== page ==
• Brian Myers

Frozen



Spoiler alert! This reflection assumes you've watched the movie. It will reveal and reflect on key plot points from the movie.

We recently brought our daughters to Disney on Ice and we prepared for the event by watching Frozen as a family. The movie is over four years old, but it has maintained its popularity and for good reason. Not only does it feature catchy music, dazzling visuals, and a compelling story, but it also beautifully explains the complex idea of true love in a medium accessible to the younger members of our domestic churches.

The movie teases viewers with its main themes in an early scene when Elsa's family visits the trolls. Pabbie tells Elsa, "Your power will only grow. There is beauty in it but also great danger. Fear will be your enemy." Each of us has been gifted with great power to change the world for the better or for the worse, to build up or to tear down, to unite together or to separate apart. Like Elsa, fear is often our enemy. Fear leads us to prioritize and protect our own needs and desires, and too often this means hurting those we perceive as a threat.

This danger of course comes to fruition for Elsa. Elsa freezes her entire kingdom in eternal winter. Fear leads nations to build walls and turn away from the needs of the vulnerable and oppressed as we see happening in our world today. Worse than freezing the kingdom, Elsa's fear leads her to hurt those closest to her and no one is hurt more than her sister, Anna, whose heart is poetically frozen by Elsa. Those who are closest to us have the most to lose when push them away and we have the power to cause them the deepest pain.

The cure to the pain and suffering wrought by fear is revealed in the movie's climax. The turning point occurs when Pabbie tells Anna "only an act of true love can thaw a frozen heart." Of course our immediate assumption is that Anna needs true love's kiss and rightfully so. Physical affection shared between a man and a woman who have completely given of themselves to each other can be a true act of love. However, in this movie, Disney recognizes that kind of true love between two people who have given themselves and committed themselves to each other completely does not happen with a person you just met. The strong emotion experienced when a couple first meets is more infatuation or attraction than true love.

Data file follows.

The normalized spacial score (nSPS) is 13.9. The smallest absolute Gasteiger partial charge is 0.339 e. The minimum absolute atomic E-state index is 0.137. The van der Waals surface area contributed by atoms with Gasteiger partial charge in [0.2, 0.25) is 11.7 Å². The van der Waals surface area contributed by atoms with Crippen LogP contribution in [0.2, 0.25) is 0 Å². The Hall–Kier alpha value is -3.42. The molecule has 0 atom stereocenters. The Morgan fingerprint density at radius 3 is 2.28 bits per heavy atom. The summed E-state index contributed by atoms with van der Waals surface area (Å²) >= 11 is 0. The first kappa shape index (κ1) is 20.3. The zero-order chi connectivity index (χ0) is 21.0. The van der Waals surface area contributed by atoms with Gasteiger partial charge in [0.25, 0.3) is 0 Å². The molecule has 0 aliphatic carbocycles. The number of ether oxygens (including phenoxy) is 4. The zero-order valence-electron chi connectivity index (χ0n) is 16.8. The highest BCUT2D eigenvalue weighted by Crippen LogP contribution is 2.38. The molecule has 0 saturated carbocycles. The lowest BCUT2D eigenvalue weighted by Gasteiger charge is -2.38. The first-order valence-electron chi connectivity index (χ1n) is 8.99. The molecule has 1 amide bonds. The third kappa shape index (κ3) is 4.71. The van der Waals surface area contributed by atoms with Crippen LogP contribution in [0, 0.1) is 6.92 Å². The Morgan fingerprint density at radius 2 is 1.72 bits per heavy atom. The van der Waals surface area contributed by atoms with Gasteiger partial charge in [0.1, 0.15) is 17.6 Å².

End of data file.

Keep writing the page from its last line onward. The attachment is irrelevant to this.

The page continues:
Realizing a passionate kiss from a man she just met is not an act of true love, Anna admits ”I don't even know what love is." Thankfully, Frozen provides an insightful answer. Olaf responds, "love is putting someone else's needs before yours." When facing our own self interest - that which we might be afraid to lose - we must 'let it go'. Finally, the movie portrays a true example of an act of true love. Faced with the choice to serve her own needs by running to Kristoff or serve Elsa's needs by stepping in front of the sword, Anna chooses to sacrifice herself for the one she truly loves. That is the essence of true love! True love is giving the gift of your very self to another. The act of true love par excellence is Christ's gift of himself on the cross for all of us. Anna's selfless act is also a true example of love. Furthermore, Frozen reminds us true love is shared between more than husbands and wives. A person can act out of love for a sister, brother, friend, or - if we accept Christ's challenge - even an enemy!

Elsa realizes that love is the remedy for fear. When she let's go of her fear and instead embraces love, she finds the ability to control her power. She is able to thaw the eternal winter throughout her kingdom. She can do more than simply end the destruction caused by her powers when she was dominated by fear. She can use her powers to create something beautiful. She can now create controlled snowstorms and ice sculptures. She uses her powers to create an ice rink that brings people together rather than driving people apart. Love enables us to create beauty with our power as well. Our nation, our communities, and our families are at their best when our love is stronger than our fear.

Family move night is a great time for the family to relax and be entertained together. It can also be a good time to discuss the deeper themes explored through the cinematic art. While children may struggle to comprehend complex theological discourses, movies like Frozen make these realities more accessible. Frozen provides great themes worth exploring with your domestic church. God has gifted each of us with great power. Scripture repeatedly instructs us to be not afraid and to love as Christ loves us. When we let fear go and embrace love, we are able to use our power to participate in building the Kingdom of God.

#Culture #Cinema

© 2020 by Brian Myers